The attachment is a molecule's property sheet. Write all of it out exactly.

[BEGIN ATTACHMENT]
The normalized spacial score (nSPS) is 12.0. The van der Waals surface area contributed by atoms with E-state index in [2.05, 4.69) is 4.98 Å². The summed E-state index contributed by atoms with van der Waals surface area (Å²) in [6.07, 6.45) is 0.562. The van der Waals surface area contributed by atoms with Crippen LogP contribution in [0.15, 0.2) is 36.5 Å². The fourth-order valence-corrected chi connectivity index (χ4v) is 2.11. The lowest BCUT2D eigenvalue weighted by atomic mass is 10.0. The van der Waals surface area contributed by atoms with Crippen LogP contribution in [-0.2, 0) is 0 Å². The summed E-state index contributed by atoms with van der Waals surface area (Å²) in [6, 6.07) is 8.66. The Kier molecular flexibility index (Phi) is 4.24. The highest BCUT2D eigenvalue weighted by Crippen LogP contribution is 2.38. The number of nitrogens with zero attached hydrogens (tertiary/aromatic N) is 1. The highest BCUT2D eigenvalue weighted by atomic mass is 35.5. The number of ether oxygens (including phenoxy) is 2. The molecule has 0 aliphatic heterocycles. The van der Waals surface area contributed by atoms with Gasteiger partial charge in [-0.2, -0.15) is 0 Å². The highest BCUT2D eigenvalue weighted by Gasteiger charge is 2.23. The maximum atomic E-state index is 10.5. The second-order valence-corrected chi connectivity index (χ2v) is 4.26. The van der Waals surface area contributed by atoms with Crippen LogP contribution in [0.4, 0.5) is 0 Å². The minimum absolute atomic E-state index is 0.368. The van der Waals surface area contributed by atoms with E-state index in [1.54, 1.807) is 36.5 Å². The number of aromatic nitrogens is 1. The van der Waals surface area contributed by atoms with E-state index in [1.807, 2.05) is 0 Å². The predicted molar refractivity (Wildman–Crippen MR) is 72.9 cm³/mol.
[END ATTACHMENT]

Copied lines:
The normalized spacial score (nSPS) is 12.0. The van der Waals surface area contributed by atoms with E-state index in [2.05, 4.69) is 4.98 Å². The summed E-state index contributed by atoms with van der Waals surface area (Å²) in [6.07, 6.45) is 0.562. The van der Waals surface area contributed by atoms with Crippen LogP contribution in [0.15, 0.2) is 36.5 Å². The fourth-order valence-corrected chi connectivity index (χ4v) is 2.11. The lowest BCUT2D eigenvalue weighted by atomic mass is 10.0. The van der Waals surface area contributed by atoms with Crippen LogP contribution in [-0.2, 0) is 0 Å². The summed E-state index contributed by atoms with van der Waals surface area (Å²) in [6, 6.07) is 8.66. The Kier molecular flexibility index (Phi) is 4.24. The highest BCUT2D eigenvalue weighted by Crippen LogP contribution is 2.38. The number of nitrogens with zero attached hydrogens (tertiary/aromatic N) is 1. The highest BCUT2D eigenvalue weighted by atomic mass is 35.5. The number of ether oxygens (including phenoxy) is 2. The molecule has 0 aliphatic heterocycles. The van der Waals surface area contributed by atoms with Gasteiger partial charge in [-0.2, -0.15) is 0 Å². The highest BCUT2D eigenvalue weighted by Gasteiger charge is 2.23. The maximum atomic E-state index is 10.5. The second-order valence-corrected chi connectivity index (χ2v) is 4.26. The van der Waals surface area contributed by atoms with Crippen LogP contribution in [0.4, 0.5) is 0 Å². The minimum absolute atomic E-state index is 0.368. The van der Waals surface area contributed by atoms with E-state index in [1.54, 1.807) is 36.5 Å². The number of aromatic nitrogens is 1. The van der Waals surface area contributed by atoms with E-state index in [1.807, 2.05) is 0 Å². The predicted molar refractivity (Wildman–Crippen MR) is 72.9 cm³/mol.